Pope John Paul II credited the Virgin of Fátima with saving him from an assassination attempt in 1981. In 2000, the Vatican revealed the third secret of Fátima, which it said prefigured the attempt.
Since arriving in Portugal on Tuesday to commemorate the 10th anniversary of the beatification of two of the peasant children, Benedict has sought to broaden the significance of the message of Fátima to help the church overcome its difficulties in the sex-abuse scandal.
Catholic faithful flock to Fatima for papal Mass
13 May 2010
Großansicht des Bildes mit der Bildunterschrift: Thousands spent the night at or near the site of the Mass
Pope Benedict XVI received an enthusiastic reception in Portugal, despite the paedophilia scandal that has engulfed the Catholic Church. Nearly 400,000 worshippers attended a Mass at the shrine of Fatima.
Nearly half a million people flocked to hear Pope Benedict XVI celebrate a Mass at the shrine of Fatima in Portugal, one of Christianity’s holiest sites.
Many of the worshippers had camped out overnight to attend the two-hour ceremony.
The overwhelming support was evidence of Church’s continued influence despite the sex abuse scandal, said Vatican spokesman Federico Lombardi.
“What’s happened in the last few months, with the problems of the abuse scandal, could lead one to think that the attention and energy towards the pope has been weakened, but that has not happened,” he told reporters.
Bildunterschrift: Großansicht des Bildes mit der Bildunterschrift: The mass marked the 93rd anniversary of reported appearances of the Virgin Mary to shepherd children
Gay marriage ‘threat’
In his speech, the 83-year-old German-born pontiff criticized gay marriage and abortion as “insidious and dangerous threats to the common good.”
Portugal is set to legalize gay marriage next week, just three years after the deeply Catholic country decriminalized abortion.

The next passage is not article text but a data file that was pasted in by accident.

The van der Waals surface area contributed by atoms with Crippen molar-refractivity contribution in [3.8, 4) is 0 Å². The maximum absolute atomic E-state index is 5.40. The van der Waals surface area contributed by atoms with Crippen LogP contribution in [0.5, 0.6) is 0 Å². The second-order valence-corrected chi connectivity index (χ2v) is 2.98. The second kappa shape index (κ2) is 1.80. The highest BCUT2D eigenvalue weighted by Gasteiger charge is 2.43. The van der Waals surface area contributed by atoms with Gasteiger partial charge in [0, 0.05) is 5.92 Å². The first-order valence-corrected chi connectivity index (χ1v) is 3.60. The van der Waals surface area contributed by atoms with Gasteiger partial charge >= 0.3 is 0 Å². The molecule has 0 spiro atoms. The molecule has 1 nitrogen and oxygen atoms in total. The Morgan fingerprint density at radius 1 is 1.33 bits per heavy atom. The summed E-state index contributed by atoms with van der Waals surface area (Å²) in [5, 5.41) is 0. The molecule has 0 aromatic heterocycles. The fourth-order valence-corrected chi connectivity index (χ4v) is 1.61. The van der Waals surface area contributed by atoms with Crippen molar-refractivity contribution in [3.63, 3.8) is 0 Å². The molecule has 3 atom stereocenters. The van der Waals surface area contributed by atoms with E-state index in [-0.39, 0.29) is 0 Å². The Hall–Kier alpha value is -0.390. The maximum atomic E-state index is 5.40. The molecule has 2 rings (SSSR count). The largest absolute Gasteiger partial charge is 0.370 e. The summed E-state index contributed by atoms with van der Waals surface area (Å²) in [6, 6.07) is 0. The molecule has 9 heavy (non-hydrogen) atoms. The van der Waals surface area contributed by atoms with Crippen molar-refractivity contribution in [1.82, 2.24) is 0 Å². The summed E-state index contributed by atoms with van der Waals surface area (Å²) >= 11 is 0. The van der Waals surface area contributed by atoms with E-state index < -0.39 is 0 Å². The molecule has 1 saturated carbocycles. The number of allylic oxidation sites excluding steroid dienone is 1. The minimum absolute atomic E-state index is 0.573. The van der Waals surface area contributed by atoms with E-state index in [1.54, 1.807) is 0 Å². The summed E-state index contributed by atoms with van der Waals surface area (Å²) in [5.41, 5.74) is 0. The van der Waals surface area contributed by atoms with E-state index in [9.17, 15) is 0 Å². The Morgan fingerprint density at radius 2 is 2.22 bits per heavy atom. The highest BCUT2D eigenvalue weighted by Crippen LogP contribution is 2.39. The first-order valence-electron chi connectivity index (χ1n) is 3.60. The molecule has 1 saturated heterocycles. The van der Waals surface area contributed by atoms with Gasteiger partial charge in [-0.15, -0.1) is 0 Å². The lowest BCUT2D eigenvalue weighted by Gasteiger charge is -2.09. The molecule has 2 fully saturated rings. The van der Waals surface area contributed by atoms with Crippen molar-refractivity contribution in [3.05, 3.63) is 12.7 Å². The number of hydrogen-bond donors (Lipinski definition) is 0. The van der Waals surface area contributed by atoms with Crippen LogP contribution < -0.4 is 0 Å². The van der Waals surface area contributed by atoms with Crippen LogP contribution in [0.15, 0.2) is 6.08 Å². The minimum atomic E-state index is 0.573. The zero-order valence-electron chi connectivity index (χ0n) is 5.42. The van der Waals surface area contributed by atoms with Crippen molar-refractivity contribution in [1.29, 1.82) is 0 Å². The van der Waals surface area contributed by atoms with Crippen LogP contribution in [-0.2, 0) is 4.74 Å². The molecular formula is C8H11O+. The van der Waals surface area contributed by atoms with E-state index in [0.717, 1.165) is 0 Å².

The mass at Fatima was considered by many to be the highlight of the pope’s visit to Portugal, which began in Lisbon on Tuesday and is to end in Porto on Friday.
Pope decries abortion, same-sex marriage at Fatima
13 May 2010
By NICOLE WINFIELD (AP)
FATIMA, Portugal — Pope Benedict XVI on Thursday called abortion and same-sex marriage some of the most “insidious and dangerous” threats facing the world today, asserting key church teachings as he tried to move beyond the clerical abuse scandal.
Benedict made the comments to Catholic social workers, health providers and others after celebrating Mass before an estimated 400,000 people in Fatima. The central Portuguese farming town is one of the most important shrines in Christianity, where three shepherd children reported having visions of the Virgin Mary in 1917.
Benedict’s visit to Fatima on the anniversary of the apparitions was the spiritual centerpiece of his four-day visit to Portugal, which ends Friday. It was cast by Vatican officials as evidence that he had turned a page in weathering the abuse scandal, which has dogged him for months.
The Vatican spokesman, the Rev. Federico Lombardi, pointed to the turnout in Fatima and said it was “very beautiful and encouraging” that pilgrims hadn’t been deterred in expressing their faith despite months of revelations in Europe about priests who molested children and bishops and Vatican officials who turned a blind eye.
The faithful understand “the capacity of the church to effectively overcome — via conversion, penance and prayer — the dimension of real sin there is in our community,” Lombardi said.